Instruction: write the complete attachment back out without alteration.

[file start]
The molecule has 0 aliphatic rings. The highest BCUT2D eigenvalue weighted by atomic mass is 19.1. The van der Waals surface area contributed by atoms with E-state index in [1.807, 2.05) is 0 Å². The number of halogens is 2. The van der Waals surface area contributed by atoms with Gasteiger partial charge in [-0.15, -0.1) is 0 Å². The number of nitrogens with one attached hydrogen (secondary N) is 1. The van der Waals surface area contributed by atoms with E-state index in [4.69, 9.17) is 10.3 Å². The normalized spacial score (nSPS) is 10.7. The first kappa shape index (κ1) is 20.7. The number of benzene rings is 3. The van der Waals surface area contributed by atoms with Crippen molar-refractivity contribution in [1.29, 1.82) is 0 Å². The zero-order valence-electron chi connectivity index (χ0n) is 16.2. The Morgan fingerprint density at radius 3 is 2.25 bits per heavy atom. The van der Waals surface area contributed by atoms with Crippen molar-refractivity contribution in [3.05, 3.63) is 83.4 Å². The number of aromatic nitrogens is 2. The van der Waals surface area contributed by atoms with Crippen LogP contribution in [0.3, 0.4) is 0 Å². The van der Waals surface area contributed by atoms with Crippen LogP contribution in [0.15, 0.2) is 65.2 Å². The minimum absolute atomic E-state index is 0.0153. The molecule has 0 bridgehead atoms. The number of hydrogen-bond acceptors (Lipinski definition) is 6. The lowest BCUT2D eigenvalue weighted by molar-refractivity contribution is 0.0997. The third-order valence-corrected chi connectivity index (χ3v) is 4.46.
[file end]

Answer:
The molecule has 0 aliphatic rings. The highest BCUT2D eigenvalue weighted by atomic mass is 19.1. The van der Waals surface area contributed by atoms with E-state index in [1.807, 2.05) is 0 Å². The number of halogens is 2. The van der Waals surface area contributed by atoms with Gasteiger partial charge in [-0.15, -0.1) is 0 Å². The number of nitrogens with one attached hydrogen (secondary N) is 1. The van der Waals surface area contributed by atoms with E-state index in [4.69, 9.17) is 10.3 Å². The normalized spacial score (nSPS) is 10.7. The first kappa shape index (κ1) is 20.7. The number of benzene rings is 3. The van der Waals surface area contributed by atoms with Crippen molar-refractivity contribution in [1.29, 1.82) is 0 Å². The zero-order valence-electron chi connectivity index (χ0n) is 16.2. The Morgan fingerprint density at radius 3 is 2.25 bits per heavy atom. The van der Waals surface area contributed by atoms with Crippen molar-refractivity contribution in [3.05, 3.63) is 83.4 Å². The number of aromatic nitrogens is 2. The van der Waals surface area contributed by atoms with Crippen LogP contribution in [0.3, 0.4) is 0 Å². The van der Waals surface area contributed by atoms with Crippen LogP contribution in [0.15, 0.2) is 65.2 Å². The minimum absolute atomic E-state index is 0.0153. The molecule has 0 bridgehead atoms. The number of hydrogen-bond acceptors (Lipinski definition) is 6. The lowest BCUT2D eigenvalue weighted by molar-refractivity contribution is 0.0997. The third-order valence-corrected chi connectivity index (χ3v) is 4.46.